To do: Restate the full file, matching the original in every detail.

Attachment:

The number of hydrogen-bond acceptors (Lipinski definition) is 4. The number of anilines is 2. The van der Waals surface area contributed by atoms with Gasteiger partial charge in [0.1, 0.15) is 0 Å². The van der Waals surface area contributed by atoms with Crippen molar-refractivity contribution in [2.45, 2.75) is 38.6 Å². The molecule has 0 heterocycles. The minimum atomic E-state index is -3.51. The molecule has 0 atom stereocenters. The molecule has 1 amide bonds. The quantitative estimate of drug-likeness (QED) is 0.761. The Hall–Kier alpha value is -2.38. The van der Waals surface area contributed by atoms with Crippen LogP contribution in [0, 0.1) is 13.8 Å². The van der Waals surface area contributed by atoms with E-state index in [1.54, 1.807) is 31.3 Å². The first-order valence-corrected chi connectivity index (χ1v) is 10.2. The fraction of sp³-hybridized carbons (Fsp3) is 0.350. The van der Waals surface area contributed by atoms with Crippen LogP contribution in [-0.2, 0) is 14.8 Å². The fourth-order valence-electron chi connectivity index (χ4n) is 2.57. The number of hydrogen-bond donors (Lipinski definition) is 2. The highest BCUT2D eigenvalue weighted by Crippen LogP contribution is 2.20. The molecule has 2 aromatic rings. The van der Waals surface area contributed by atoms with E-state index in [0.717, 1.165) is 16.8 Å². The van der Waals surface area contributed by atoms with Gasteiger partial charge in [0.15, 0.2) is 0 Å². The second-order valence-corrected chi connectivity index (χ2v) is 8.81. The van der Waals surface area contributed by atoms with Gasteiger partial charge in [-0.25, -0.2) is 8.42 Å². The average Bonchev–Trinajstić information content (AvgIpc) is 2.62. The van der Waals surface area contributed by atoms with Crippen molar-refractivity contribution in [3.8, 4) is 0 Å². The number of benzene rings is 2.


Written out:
The number of hydrogen-bond acceptors (Lipinski definition) is 4. The number of anilines is 2. The van der Waals surface area contributed by atoms with Gasteiger partial charge in [0.1, 0.15) is 0 Å². The van der Waals surface area contributed by atoms with Crippen molar-refractivity contribution in [2.45, 2.75) is 38.6 Å². The molecule has 0 heterocycles. The minimum atomic E-state index is -3.51. The molecule has 0 atom stereocenters. The molecule has 1 amide bonds. The quantitative estimate of drug-likeness (QED) is 0.761. The Hall–Kier alpha value is -2.38. The van der Waals surface area contributed by atoms with Crippen LogP contribution in [0, 0.1) is 13.8 Å². The van der Waals surface area contributed by atoms with E-state index in [1.54, 1.807) is 31.3 Å². The first-order valence-corrected chi connectivity index (χ1v) is 10.2. The fraction of sp³-hybridized carbons (Fsp3) is 0.350. The van der Waals surface area contributed by atoms with Crippen LogP contribution in [-0.2, 0) is 14.8 Å². The fourth-order valence-electron chi connectivity index (χ4n) is 2.57. The number of hydrogen-bond donors (Lipinski definition) is 2. The highest BCUT2D eigenvalue weighted by Crippen LogP contribution is 2.20. The molecule has 2 aromatic rings. The van der Waals surface area contributed by atoms with E-state index in [0.717, 1.165) is 16.8 Å². The van der Waals surface area contributed by atoms with Gasteiger partial charge in [0.15, 0.2) is 0 Å². The second-order valence-corrected chi connectivity index (χ2v) is 8.81. The van der Waals surface area contributed by atoms with Gasteiger partial charge in [-0.25, -0.2) is 8.42 Å². The average Bonchev–Trinajstić information content (AvgIpc) is 2.62. The van der Waals surface area contributed by atoms with Crippen molar-refractivity contribution in [3.8, 4) is 0 Å². The number of benzene rings is 2.